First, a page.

On a day like Earth Day, it’s usual to see lists here, there, & everywhere -- things to do to save the planet.
I’ve never been a big fan.
Cutting the top off a plastic bottle to make a bird feeder is nice, and kind of a fun craft. But for planet-saving it’s just a gimmick. Unless you want to add 300 bird feeders to your yard. Every year. And then watch them one day all get blown away by a storm.
The history of the mass environmental movement has been a history of trying to creatively re-use the enormous mounds of “stuff” we create and throw out every day. It’s a hopeless quest. As long as we’re a culture of “stuff,” that stuff will create litter. Through accidents, carelessness, pettiness, storms -- whatever.
The real answer may also be hopeless. It’s the easiest thing in the world, and the hardest: Use less stuff. We have within each of us the power of our wallet and our choice. The trick is to stop living in our tiny moment of time and realize that every action we take ripples out far beyond us.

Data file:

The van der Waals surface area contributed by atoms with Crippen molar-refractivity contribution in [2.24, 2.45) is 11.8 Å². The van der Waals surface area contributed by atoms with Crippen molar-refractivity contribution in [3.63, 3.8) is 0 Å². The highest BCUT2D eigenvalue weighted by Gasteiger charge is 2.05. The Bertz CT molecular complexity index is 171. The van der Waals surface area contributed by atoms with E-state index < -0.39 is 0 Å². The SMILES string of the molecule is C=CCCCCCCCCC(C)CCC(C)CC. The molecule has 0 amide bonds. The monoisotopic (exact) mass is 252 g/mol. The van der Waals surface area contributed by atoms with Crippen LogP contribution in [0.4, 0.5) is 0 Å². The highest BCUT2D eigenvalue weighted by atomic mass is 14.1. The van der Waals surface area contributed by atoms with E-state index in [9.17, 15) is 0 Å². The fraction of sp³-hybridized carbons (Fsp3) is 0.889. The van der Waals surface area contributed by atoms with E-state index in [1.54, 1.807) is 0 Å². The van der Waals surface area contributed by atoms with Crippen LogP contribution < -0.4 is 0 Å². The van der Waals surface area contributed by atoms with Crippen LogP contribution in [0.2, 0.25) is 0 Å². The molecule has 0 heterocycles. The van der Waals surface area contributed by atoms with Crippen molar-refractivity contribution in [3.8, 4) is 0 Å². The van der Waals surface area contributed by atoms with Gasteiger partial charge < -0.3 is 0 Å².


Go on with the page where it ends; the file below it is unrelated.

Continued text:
The waste we generate doesn’t go “away” when we take our bags to the trash can or dumpster or recycling bin. It all has a long, multi-step, and very uncertain road ahead of it. And if that “stuff” is plastic, the only way it ever goes away is in the fires of an incinerator. Otherwise, it’s still there. Always there. To be buried, or reused, until it’s lost into the oceans. Every choice we make to bring a new plastic tchotchky -- packaged in a plastic box, tossed into a plastic shopping bag -- into our home is a choice that ripples out for 1000 years.
So this Earth Day, to make a real difference, don’t cut a bottle into a bird feeder. Figure out how to buy fewer bottles.
Open-air landfill for Honolulu, Hawaii. With the blue Pacific downstream.